7. 7.
    Brown, G. G., Pieper, S., Martone, M., Aucoin, N., Joyner, A., Bischoff-Grethe, A., and Torvik, V. (2004) The query atlas: A brain referenced knowledge discovery tool. In Annual Neuroscience mMeeting.Google Scholar
  8. 8.
    Baeza-Yates, R., and Ribeiro-Neto, B. (1999) Modern Information Retrieval. ACM Press, New York.Google Scholar
  9. 9.
    van Rijsbergen, C. J. (1979) Information Retrieval. Butterworths, London.Google Scholar
  10. 10.
    Croft, W. B., Cronen-Townsend, S, and Lavrenko, V. (2001) Relevance feedback and personalization: A language modeling perspective. In DELOS Workshop: Personalisation and Recommender Systems in Digital Libraries.Google Scholar
  11. 11.
    van Rijsbergen, C. (1977) A theoretical basis for the use of co-occurrence data in information retrieval. Journal of Documentation, 33(2), 106–119.CrossRefGoogle Scholar
  12. 12.
    Friedman, J. H. (1997) On bias, variance, 0/1-loss, and the curse-of-dimensionality. Data Mining and Knowledge Discovery, 1 (1), 55–77.CrossRefGoogle Scholar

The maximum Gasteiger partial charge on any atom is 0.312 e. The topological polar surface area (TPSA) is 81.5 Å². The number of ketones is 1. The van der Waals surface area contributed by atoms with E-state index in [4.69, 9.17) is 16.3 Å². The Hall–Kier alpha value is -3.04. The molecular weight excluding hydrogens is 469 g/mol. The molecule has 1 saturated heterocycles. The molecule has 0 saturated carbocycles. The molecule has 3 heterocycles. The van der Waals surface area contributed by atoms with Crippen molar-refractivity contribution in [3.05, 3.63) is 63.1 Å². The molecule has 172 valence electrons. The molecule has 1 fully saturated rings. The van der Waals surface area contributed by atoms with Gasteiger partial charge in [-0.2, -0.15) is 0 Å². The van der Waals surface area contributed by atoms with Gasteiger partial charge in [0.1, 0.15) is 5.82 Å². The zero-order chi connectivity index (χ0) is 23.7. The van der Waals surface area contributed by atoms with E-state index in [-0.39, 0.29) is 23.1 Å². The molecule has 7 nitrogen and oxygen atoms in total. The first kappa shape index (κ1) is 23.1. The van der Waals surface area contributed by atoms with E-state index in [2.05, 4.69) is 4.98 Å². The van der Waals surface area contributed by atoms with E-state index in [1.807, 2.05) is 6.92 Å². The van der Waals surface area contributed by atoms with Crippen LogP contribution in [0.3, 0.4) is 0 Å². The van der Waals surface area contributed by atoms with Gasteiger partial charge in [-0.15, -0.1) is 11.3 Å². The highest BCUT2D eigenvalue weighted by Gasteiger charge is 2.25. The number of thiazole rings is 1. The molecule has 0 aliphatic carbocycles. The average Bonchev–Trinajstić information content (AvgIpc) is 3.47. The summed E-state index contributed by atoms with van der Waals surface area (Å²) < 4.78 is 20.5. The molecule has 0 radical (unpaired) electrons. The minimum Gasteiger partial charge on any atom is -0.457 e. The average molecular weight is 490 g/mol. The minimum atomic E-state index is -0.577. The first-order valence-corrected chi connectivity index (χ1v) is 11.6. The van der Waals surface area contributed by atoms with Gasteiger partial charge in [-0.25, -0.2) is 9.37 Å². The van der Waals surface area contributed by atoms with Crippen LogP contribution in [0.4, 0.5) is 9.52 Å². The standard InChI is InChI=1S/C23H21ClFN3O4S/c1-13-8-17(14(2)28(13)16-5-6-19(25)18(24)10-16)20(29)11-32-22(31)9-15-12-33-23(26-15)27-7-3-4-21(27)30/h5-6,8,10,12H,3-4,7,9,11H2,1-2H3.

13. 13.
    Duda, R. O., Hart, P. E., and Stork, D. G. (2001) Pattern Classification. Second edition. Wiley, New York.Google Scholar
  14. 14.
    Dunn, J. C. (1974) Well separated clusters and optimal fuzzy partitions. Journal of. Cybernetics, 4, 95–104.CrossRefGoogle Scholar
  15. 15.
    Maulik, U., and Bandyopadhyay, S. (2002) Performance evaluation of some clustering algorithms and validity indices. IEEE Transactions on Pattern Analysis and Machine Intelligence, 24(12), 1650–1654.CrossRefGoogle Scholar
  16. 16.
    Gelatt, C., Kirkpatrick S., and Vecchi, M. (1983) Optimization by simulated annealing. Science, 220, 671–680.PubMedCrossRefGoogle Scholar